Contact us today to schedule your consultation! 407-477-4143

Guardianships

If you are undergoing guardianship proceedings or are considering guardianship for a loved one, you need an experienced attorney to assist you in the process. Whether you are seeking guardianship for a minor, a developmentally disabled adult, or an incapacitated adult, the Law Offices of Smith & Kurbatova have Orlando attorneys available to discuss your options. Based in Casselberry, our firm has experience in guardianship cases within the state of Florida, and you can trust that our attorneys will use that experience to represent your best interest.

DEFINING GUARDIANSHIP

A ward is an incapacitated person or a minor who is unable to make sound decisions for themselves, while a guardian is court-appointed to make decisions on behalf of the ward. Guardianship is the legal process of determining incapacity of the ward (if applicable) and appointing a suitable guardian.

MINORS

In regard to minors, there are two types of guardianship cases: property of a minor and the person of a minor. Guardianship of property of a minor occurs when a child under eighteen years of age receives an inheritance or some other property in which the value exceeds the amount allowed by statute. The minor then requires guardianship of property so that an adult may make decisions pertaining to that property.

Guardianship of the person of a minor is necessary when a child does not have someone to care for them, whether due to a parent's death or an inability to care for the child. In such circumstances, an adult must be chosen to provide personal care of the minor. In both cases of guardianship of a minor having an experienced attorney is important, and our Central Florida firm is available to work with those seeking to become a guardian. We can evaluate your case and provide guidance throughout the entire process, representing you and your ward's best interest.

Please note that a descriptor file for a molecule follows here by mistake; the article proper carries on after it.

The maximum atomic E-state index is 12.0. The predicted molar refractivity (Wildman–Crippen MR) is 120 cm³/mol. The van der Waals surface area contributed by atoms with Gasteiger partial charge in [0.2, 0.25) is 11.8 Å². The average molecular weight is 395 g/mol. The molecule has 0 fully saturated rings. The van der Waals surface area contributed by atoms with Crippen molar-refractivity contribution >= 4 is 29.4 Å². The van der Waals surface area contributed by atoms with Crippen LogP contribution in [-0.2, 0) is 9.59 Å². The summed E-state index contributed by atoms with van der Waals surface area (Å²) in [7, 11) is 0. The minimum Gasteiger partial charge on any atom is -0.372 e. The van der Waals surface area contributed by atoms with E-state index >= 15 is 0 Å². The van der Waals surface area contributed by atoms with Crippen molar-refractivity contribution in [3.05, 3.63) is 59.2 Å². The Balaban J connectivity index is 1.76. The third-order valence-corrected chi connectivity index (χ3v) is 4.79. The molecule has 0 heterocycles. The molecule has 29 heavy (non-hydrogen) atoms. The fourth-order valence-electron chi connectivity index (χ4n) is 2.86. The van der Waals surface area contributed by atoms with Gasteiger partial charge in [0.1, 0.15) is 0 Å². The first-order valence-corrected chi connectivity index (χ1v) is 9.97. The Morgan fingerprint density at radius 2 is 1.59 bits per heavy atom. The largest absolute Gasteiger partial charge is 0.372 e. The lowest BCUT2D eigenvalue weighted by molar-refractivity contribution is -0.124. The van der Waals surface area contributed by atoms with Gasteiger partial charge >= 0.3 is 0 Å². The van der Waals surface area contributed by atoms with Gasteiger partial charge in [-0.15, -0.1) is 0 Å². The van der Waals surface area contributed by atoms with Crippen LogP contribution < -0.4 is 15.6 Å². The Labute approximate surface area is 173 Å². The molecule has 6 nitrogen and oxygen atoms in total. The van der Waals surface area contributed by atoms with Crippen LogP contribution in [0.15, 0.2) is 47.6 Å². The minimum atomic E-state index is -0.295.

ADULTS

When a developmentally disabled child becomes a legal adult, taking care of that person becomes difficult, as parents are then legally unable to make decisions for their child. This is of particular issue in regard to health care, which is of upmost importance and can require difficult decisions. In order for parents to continue taking care of their developmentally disabled son or daughter, guardianship must be determined.

In fact, when any adult shows signs of mental or physical incapacity to make daily decisions, guardianship may be the best option to guarantee their best interest. Outside of guardianship, options include power of attorney or setting up a trust, but these are not viable for all circumstances. Our Orlando attorneys can help determine the best course of action for your loved one, and if guardianship is the appropriate solution, we will be there through every step of the process. Our boutique firm knows the Florida laws and will work to help you achieve the best outcome for your loved one. Contact our Casselberry office at (407) 477-4143 to schedule a consultation.

ALTERNATIVES TO GUARDIANSHIP

As mentioned above, there are alternatives to guardianship that may be more suitable. For minors, having a will that designates a guardian for your children upon your death eases the process and guarantees that your wishes are met. Guardianship of property of a minor can even be avoided with a will that details inheritance. In the case of incapacitated adults, a trust can give someone else the power to take care of assets without being a guardian.

Our Orlando attorneys have experience with wills and trusts and can advise clients with any circumstances. For more information, please see our page on wills/trusts in "Areas of Law." Our attorneys are available to discuss your options, so call our Casselberry office to schedule a consultation.

Talk to a lawyer directly. Talk to us.